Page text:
More Than a Foundation: Young Children Are Capable STEM Learners

NAEYC Young Children Nov 2017 coverThe following excerpt from “More Than a Foundation: Young Children Are Capable STEM Learners” by Elisabeth McClure was originally published in the November 2017 issue of Young Children. It appears here courtesy of NAEYC.



Two second-graders sit on their knees with quiet intensity, stacking unit blocks on a wide tower, higher and higher. A casual observer might think they’re simply enjoying the scale of their project and looking forward to knocking it down. Their teacher might see more, understanding that their activities are setting the stage for important spatial skills and physics concepts. Reaching as high as she can, one of the children drops a marble into the top of the tower, which is now over five feet high. Both children observe the tower intently. They hear a click, click, click, click, but no marble is in sight. The marble finally emerges from the bottom of the tower, rolling down a ramp and onto the carpet. The two children jump up and down, clapping and exclaiming, “Yay!” (The opening vignette is drawn from a video embedded in Revealing the Work of Young Engineers in Early Childhood, by Beth Van Meeteren and Betty Zan, available at 

Photo courtesy of the Iowa Regents’ Center for Early Developmental Education at the University of Northern Iowa.

What is easy to miss in this scenario is the engineering capacity already present in these two young children. The children had hidden in their tower a series of zig-zagging ramps—like the ramps in a parking garage—each placed at a precise distance from the previous one and stacked with care at alternating heights. In fact, the children had built and tested several smaller prototypes of the tower to determine the appropriate ramp distances. One of their key discoveries was that putting the ramps too close together resulted in too much marble speed (the marble would shoot out the sides of the tower), but putting the ramps too far apart resulted in the marble dropping straight down through the center of the tower. They worked collaboratively to get the design right, then they built the deceptively simple-looking tower on a larger scale with a complex, invisible inner structure (Van Meeteren & Zan 2010).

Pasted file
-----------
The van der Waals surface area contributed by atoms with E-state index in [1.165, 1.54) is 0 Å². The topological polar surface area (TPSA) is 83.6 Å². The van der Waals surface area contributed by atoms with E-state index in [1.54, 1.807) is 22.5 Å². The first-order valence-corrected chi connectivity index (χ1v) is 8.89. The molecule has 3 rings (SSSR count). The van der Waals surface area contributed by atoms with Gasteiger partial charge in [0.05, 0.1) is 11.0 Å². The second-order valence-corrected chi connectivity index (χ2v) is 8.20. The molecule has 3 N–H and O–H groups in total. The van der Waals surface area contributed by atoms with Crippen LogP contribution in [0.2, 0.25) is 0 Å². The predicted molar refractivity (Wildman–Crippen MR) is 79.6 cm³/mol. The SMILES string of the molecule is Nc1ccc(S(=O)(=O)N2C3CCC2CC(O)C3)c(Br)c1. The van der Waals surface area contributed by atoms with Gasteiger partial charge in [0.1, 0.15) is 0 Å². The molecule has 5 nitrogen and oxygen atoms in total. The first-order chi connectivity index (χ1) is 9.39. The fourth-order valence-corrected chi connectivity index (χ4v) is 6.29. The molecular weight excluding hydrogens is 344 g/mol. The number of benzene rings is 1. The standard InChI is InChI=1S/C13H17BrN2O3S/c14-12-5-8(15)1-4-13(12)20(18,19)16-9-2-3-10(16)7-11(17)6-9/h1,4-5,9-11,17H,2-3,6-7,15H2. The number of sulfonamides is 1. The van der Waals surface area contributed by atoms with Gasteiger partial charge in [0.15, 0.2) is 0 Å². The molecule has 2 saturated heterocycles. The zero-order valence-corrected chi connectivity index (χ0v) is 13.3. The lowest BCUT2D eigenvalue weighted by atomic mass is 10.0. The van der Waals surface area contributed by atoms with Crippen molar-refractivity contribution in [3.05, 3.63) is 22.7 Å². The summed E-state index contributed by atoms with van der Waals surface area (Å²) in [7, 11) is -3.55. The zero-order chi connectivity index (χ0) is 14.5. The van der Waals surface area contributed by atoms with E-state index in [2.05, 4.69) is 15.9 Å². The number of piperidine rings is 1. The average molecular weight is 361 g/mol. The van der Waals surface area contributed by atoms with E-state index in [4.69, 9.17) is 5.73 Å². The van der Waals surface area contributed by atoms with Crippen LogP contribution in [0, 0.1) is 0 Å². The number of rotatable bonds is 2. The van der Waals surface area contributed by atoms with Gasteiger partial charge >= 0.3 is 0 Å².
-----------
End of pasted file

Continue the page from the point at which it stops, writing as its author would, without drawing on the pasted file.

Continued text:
In the minds of these children, too, there was a complex inner process—one that is hard to see, which often results in adults underestimating young children’s current capacities. As new research shows, many people believe that “real” science, technology, engineering, and mathematics (STEM) learning doesn’t occur until children are older, and that exposure to STEM concepts in early childhood (birth to 8 years) is only about laying a foundation for the serious STEM learning that takes place later (McClure et al. 2017).

Many people believe that “real” STEM learning doesn’t occur until children are older. This couldn’t be further from the truth. A recent two-year research analysis found that young children are capable of engaging in, at developmentally appropriate levels, the scientific practices that high school students carry out (McClure et al. 2017). As one researcher explained, young children “can make observations and predictions, carry out simple experiments and investigations, collect data, and begin to make sense of what they found” (16). Even in the first year of life, babies systematically test physical hypotheses when they see something that doesn’t conform to their expectations (McClure et al. 2017). For example, researchers showed 11-month-olds a toy car going off the side of a table and appearing to float; the babies were more likely to observe the strange car for longer than normally behaving toy cars and to try exploring and dropping the car themselves (Stahl & Feigenson 2015). And, as the children building the tower demonstrated, young children are capable of using engineering habits of mind (e.g., systems thinking, creativity, optimism, communication, collaboration, supported persistence, and attention to ethical thinking) in their free-play activities (Van Meeteren & Zan 2010).

The research is clear: when we say children are “born scientists,” we’re not just being cute; they really are active scientists, right now, systematically and intentionally exploring their environments, even from the day they are born.

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